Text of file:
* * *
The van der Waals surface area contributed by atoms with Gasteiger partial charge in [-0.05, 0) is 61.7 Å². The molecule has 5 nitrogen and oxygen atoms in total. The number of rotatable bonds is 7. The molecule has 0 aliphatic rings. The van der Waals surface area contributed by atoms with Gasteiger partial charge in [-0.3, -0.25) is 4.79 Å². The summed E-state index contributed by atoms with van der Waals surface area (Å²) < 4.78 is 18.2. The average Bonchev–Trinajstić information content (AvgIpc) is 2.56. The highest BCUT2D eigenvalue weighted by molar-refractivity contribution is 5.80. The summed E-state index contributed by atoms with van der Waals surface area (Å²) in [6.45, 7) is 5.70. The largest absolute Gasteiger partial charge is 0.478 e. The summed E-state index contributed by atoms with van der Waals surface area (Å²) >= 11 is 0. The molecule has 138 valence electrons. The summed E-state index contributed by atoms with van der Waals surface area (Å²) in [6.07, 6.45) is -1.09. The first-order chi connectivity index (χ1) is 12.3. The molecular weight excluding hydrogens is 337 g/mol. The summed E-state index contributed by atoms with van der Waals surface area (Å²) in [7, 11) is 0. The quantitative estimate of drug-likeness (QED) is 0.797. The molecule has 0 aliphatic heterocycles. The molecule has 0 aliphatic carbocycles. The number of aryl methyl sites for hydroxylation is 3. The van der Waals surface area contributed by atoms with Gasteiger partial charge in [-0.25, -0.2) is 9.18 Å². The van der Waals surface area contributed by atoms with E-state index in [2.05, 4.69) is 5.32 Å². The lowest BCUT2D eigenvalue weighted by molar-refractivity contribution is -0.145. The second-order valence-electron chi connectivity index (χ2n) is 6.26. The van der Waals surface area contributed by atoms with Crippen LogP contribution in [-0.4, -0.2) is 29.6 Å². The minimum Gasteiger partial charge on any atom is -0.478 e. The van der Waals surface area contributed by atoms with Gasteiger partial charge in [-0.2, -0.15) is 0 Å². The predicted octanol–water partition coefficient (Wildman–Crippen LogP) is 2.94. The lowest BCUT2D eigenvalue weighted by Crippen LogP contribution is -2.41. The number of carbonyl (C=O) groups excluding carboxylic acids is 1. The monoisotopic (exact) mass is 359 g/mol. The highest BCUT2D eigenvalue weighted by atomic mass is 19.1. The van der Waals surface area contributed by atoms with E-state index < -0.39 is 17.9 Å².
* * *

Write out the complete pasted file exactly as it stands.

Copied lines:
The van der Waals surface area contributed by atoms with Gasteiger partial charge in [-0.05, 0) is 61.7 Å². The molecule has 5 nitrogen and oxygen atoms in total. The number of rotatable bonds is 7. The molecule has 0 aliphatic rings. The van der Waals surface area contributed by atoms with Gasteiger partial charge in [-0.3, -0.25) is 4.79 Å². The summed E-state index contributed by atoms with van der Waals surface area (Å²) < 4.78 is 18.2. The average Bonchev–Trinajstić information content (AvgIpc) is 2.56. The highest BCUT2D eigenvalue weighted by molar-refractivity contribution is 5.80. The summed E-state index contributed by atoms with van der Waals surface area (Å²) in [6.45, 7) is 5.70. The largest absolute Gasteiger partial charge is 0.478 e. The summed E-state index contributed by atoms with van der Waals surface area (Å²) >= 11 is 0. The molecule has 138 valence electrons. The summed E-state index contributed by atoms with van der Waals surface area (Å²) in [6.07, 6.45) is -1.09. The first-order chi connectivity index (χ1) is 12.3. The molecular weight excluding hydrogens is 337 g/mol. The summed E-state index contributed by atoms with van der Waals surface area (Å²) in [7, 11) is 0. The quantitative estimate of drug-likeness (QED) is 0.797. The molecule has 0 aliphatic heterocycles. The molecule has 0 aliphatic carbocycles. The number of aryl methyl sites for hydroxylation is 3. The van der Waals surface area contributed by atoms with Gasteiger partial charge in [-0.25, -0.2) is 9.18 Å². The van der Waals surface area contributed by atoms with E-state index in [2.05, 4.69) is 5.32 Å². The lowest BCUT2D eigenvalue weighted by molar-refractivity contribution is -0.145. The second-order valence-electron chi connectivity index (χ2n) is 6.26. The van der Waals surface area contributed by atoms with Crippen LogP contribution in [-0.4, -0.2) is 29.6 Å². The minimum Gasteiger partial charge on any atom is -0.478 e. The van der Waals surface area contributed by atoms with Gasteiger partial charge in [-0.2, -0.15) is 0 Å². The predicted octanol–water partition coefficient (Wildman–Crippen LogP) is 2.94. The lowest BCUT2D eigenvalue weighted by Crippen LogP contribution is -2.41. The number of carbonyl (C=O) groups excluding carboxylic acids is 1. The monoisotopic (exact) mass is 359 g/mol. The highest BCUT2D eigenvalue weighted by atomic mass is 19.1. The van der Waals surface area contributed by atoms with E-state index < -0.39 is 17.9 Å².